poet for criticising the royal family.
At the core of the regional rivalry between Saudi Arabia and Qatar are fundamentally
different strategies of self-preservation. While the royal families of both have sought
to buffer themselves by lavish social spending, Saudi Arabia has opted for maintenance
of the status quo where possible and limited engagement with the Muslim Brotherhood
in Egypt and Syria, toward which it harbours deep-seated distrust.
In contrast Qatar seeks to be on the cutting edge of history and has exercised a
sophisticated soft diplomacy with its winning bid to host the World Cup, positioning
itself as global hub by developing a comprehensive sports sector, creation of world
class museums and sponsorship of the arts. In effect, Qatari support for the Muslim
Brotherhood and popular revolts in the region constitutes an integral part of its foreign
and defence policy, designed to embed itself in the international community so as to
enhance the chances that other nations will come to its aid in time of need.
That policy is based on Qatar’s realisation that no matter what quantity of
sophisticated weaponry it purchases or foreigners it recruits into its military force,
it will not be able to truly defend itself. It also stems from uncertainty over how reliable
the United States is as the guarantor of last resort of its security. That concern has
been reinforced by the United States’ economic problems, its reluctance to engage
militarily post-Iraq and Afghanistan and its likely emergence by the end of this decade
as the world’s largest oil exporter.
At loggerheads with Saudis
Qatar’s strategy effectively puts it at loggerheads with Saudi Arabia. Whether the
Saudi-Qatari rivalry will precipitate change in the kingdom or reinforce monarchical
autocracy in the region is likely to be decided in Qatar itself rather than elsewhere in
the region. Qatar has already a foretaste of potential battles to come with Saudi-backed
conservatives who also enjoy support of some Qatari royals. They have twice boycotted
major state-owned companies, and voiced opposition to the sale of alcohol and pork in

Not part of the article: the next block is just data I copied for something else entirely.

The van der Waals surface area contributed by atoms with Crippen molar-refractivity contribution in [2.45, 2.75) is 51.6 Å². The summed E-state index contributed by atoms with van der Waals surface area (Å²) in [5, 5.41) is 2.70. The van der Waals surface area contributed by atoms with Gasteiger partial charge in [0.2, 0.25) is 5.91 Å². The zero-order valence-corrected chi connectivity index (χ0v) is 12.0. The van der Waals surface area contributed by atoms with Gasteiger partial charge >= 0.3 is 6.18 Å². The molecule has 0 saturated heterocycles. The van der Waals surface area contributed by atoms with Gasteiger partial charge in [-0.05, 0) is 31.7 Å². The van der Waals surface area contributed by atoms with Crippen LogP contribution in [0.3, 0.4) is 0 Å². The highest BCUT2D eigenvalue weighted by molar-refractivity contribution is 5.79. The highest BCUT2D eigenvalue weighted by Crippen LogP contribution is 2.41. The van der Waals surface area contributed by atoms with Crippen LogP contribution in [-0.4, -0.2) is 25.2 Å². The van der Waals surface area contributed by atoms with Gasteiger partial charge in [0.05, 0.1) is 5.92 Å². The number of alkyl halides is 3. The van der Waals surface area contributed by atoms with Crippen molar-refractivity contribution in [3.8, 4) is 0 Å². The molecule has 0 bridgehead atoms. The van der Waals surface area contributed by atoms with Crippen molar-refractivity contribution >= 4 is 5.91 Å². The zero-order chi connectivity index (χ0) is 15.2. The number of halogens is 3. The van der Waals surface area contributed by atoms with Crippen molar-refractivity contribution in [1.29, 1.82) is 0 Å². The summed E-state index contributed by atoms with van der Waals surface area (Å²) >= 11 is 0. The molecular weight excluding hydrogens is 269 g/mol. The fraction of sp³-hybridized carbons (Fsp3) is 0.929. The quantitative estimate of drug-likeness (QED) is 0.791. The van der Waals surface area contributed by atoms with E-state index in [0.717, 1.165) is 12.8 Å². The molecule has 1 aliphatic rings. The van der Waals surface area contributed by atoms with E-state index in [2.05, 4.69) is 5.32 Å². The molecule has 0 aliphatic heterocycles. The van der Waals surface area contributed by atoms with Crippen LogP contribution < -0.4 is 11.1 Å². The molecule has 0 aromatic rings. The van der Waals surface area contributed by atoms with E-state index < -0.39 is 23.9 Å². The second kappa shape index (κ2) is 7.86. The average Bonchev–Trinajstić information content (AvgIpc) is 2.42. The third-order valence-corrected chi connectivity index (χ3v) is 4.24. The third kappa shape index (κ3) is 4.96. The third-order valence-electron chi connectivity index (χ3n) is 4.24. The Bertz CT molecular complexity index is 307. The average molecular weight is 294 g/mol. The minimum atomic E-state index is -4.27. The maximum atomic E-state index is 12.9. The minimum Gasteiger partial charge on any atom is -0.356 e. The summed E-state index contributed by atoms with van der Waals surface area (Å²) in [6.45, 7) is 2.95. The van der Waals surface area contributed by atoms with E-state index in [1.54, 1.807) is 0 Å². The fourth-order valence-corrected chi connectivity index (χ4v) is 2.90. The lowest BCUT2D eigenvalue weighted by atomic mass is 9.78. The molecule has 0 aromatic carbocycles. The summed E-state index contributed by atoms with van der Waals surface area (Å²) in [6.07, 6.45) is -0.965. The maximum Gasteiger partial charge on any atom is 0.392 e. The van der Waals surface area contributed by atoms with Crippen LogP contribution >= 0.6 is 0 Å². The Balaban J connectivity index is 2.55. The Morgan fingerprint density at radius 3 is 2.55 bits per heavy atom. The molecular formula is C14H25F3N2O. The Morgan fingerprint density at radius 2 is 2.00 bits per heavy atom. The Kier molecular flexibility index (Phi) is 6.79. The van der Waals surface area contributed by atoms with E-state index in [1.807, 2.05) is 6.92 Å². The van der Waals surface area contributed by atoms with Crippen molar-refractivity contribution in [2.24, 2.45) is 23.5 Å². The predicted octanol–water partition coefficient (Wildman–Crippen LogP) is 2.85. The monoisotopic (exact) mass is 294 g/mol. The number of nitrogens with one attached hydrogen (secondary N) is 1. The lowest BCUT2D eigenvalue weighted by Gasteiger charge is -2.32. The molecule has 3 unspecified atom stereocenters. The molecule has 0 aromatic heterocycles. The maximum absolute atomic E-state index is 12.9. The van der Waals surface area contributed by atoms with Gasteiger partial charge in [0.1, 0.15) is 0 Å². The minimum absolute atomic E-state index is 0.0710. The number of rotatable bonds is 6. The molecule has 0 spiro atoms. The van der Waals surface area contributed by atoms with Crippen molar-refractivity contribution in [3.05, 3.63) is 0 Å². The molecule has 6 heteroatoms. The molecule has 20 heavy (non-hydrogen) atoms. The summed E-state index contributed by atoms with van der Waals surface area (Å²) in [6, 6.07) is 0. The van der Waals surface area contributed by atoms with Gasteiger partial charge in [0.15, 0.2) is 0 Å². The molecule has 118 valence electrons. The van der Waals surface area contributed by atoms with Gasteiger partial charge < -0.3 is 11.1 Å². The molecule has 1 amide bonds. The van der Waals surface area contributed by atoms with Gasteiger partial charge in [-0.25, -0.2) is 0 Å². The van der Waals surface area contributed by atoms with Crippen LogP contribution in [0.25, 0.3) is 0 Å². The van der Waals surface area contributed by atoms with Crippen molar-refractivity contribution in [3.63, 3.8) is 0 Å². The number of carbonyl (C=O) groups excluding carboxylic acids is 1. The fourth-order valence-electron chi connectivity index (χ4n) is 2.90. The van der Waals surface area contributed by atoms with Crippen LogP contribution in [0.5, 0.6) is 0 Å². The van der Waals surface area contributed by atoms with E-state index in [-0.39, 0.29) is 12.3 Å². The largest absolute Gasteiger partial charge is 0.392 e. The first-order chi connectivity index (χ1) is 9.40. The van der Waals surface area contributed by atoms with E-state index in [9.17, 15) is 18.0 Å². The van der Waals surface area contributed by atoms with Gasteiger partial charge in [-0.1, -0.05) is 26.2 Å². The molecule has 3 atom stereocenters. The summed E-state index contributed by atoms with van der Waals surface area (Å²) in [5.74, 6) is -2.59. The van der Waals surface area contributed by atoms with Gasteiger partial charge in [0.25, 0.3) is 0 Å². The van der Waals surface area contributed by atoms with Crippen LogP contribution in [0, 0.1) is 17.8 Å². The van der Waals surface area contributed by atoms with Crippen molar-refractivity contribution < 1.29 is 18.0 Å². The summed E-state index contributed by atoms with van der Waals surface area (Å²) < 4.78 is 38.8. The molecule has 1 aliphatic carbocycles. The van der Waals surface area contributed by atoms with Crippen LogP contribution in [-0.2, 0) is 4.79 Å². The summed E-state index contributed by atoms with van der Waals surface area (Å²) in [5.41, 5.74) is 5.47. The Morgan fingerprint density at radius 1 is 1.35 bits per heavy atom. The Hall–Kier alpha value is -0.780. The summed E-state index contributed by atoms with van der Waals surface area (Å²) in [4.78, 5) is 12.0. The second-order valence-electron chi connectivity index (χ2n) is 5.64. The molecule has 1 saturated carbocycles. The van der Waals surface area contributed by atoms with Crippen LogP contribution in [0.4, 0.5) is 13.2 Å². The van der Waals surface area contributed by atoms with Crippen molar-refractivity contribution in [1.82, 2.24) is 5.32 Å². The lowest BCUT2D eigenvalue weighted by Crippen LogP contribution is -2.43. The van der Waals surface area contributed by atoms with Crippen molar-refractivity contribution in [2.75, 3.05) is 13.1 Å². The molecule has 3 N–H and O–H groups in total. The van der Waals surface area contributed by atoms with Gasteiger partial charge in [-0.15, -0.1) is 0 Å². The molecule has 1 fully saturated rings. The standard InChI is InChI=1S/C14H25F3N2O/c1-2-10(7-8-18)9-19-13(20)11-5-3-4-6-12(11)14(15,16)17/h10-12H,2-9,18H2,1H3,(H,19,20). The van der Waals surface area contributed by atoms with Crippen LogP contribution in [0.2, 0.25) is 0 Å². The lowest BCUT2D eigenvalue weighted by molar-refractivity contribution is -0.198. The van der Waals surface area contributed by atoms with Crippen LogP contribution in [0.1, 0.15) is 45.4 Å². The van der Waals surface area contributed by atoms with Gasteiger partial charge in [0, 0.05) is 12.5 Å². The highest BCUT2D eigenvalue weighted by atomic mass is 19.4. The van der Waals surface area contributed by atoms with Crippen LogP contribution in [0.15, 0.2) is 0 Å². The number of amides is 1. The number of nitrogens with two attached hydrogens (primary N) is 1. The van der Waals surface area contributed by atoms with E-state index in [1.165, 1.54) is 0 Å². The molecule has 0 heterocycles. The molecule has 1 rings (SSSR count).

the country and questioning the emir’s authority to rule by decree.
Qatar’s strategy of embracing the Muslim Brotherhood and putting itself at the cutting
edge of change elsewhere in the region as well as it soft diplomacy contain risks that
Saudi Arabia is likely to exploit. Fault lines in Egypt have deepened and hardened as it
teeters on the brink under President Mohammed Morsi, making Muslim Brothers in Arab
nations in the throes of change reluctant to assume sole government responsibility.
Jordan’s Brotherhood-related Islamic Action Front (IAF) boycotted parliamentary elections
in January 2013 official because of alleged gerrymandering. Privately, the IAF, with an eye
on Egypt is believed to have shied away from getting too big a share of the pie for their taste.
Opening a Pandora’s Box
Similarly, Qatar’s winning of the right to host the 2022 World Cup may have opened a
Pandora’s Box of change that could reverberate throughout the Gulf starting with the
status of foreign workers who constitute a majority in some of the smaller Gulf states
serving as the monkey wrench. Under increasing pressure from international trade unions
who have the clout to come through on a threat to boycott the Gulf state, Qatar has
suggested it would allow the formation of independent unions created to engage in
If Qatar proves true to its word, it raises the spectre of foreigners gaining greater rights and
having a greater stake in countries that have sought to protect their national identity and the
rights of local nationals by ensuring that foreigners do not sink roots. That effort even goes as
far as soccer clubs opting for near empty stadiums because there are not enough locals to fill
them rather than offering the population at large something that could even remotely give them
a sense of belonging.
At first glance Qatar’s foreign, sports and culture policy seems forward looking despite
conservative opposition at home and appears to put the tiny Gulf state in a category of its own.
Yet, the challenge it poses to Saudi Arabia ultimately could prove a challenge to itself. It buys
Qatar time but in the final analysis fails to address fundamental issues underlying the wave of
protests as well as demographic issues looming in the Gulf.
James M. Dorsey is a senior fellow at the S. Rajaratnam School of International Studies,
co-director of the Institute of Fan Culture of the University of Wuerzburg and the author of
The Turbulent blog.